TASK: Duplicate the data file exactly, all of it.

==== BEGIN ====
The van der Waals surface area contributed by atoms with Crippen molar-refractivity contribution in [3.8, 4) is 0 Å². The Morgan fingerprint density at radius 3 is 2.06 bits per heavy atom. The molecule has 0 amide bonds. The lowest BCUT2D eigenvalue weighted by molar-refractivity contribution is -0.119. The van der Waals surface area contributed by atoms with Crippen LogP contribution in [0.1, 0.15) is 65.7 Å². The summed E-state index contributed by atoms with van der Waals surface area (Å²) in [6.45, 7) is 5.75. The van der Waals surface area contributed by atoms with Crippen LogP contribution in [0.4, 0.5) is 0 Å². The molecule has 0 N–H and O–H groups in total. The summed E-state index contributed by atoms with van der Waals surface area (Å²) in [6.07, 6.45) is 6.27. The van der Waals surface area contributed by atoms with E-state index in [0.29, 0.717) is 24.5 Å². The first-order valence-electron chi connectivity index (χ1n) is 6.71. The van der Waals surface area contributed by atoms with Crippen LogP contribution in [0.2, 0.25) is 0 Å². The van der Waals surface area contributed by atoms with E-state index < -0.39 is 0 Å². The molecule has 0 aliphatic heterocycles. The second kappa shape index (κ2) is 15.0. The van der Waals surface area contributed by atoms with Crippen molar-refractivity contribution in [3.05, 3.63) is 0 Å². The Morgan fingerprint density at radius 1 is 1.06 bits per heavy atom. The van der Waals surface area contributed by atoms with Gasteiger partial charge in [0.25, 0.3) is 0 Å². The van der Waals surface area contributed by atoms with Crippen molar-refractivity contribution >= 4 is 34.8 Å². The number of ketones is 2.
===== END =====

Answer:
The van der Waals surface area contributed by atoms with Crippen molar-refractivity contribution in [3.8, 4) is 0 Å². The Morgan fingerprint density at radius 3 is 2.06 bits per heavy atom. The molecule has 0 amide bonds. The lowest BCUT2D eigenvalue weighted by molar-refractivity contribution is -0.119. The van der Waals surface area contributed by atoms with Crippen LogP contribution in [0.1, 0.15) is 65.7 Å². The summed E-state index contributed by atoms with van der Waals surface area (Å²) in [6.45, 7) is 5.75. The van der Waals surface area contributed by atoms with Crippen LogP contribution in [0.4, 0.5) is 0 Å². The molecule has 0 N–H and O–H groups in total. The summed E-state index contributed by atoms with van der Waals surface area (Å²) in [6.07, 6.45) is 6.27. The van der Waals surface area contributed by atoms with E-state index in [0.29, 0.717) is 24.5 Å². The first-order valence-electron chi connectivity index (χ1n) is 6.71. The van der Waals surface area contributed by atoms with Crippen LogP contribution in [0.2, 0.25) is 0 Å². The van der Waals surface area contributed by atoms with E-state index < -0.39 is 0 Å². The molecule has 0 aliphatic heterocycles. The second kappa shape index (κ2) is 15.0. The van der Waals surface area contributed by atoms with Crippen molar-refractivity contribution in [3.05, 3.63) is 0 Å². The Morgan fingerprint density at radius 1 is 1.06 bits per heavy atom. The van der Waals surface area contributed by atoms with Gasteiger partial charge in [0.25, 0.3) is 0 Å². The van der Waals surface area contributed by atoms with Crippen molar-refractivity contribution >= 4 is 34.8 Å². The number of ketones is 2.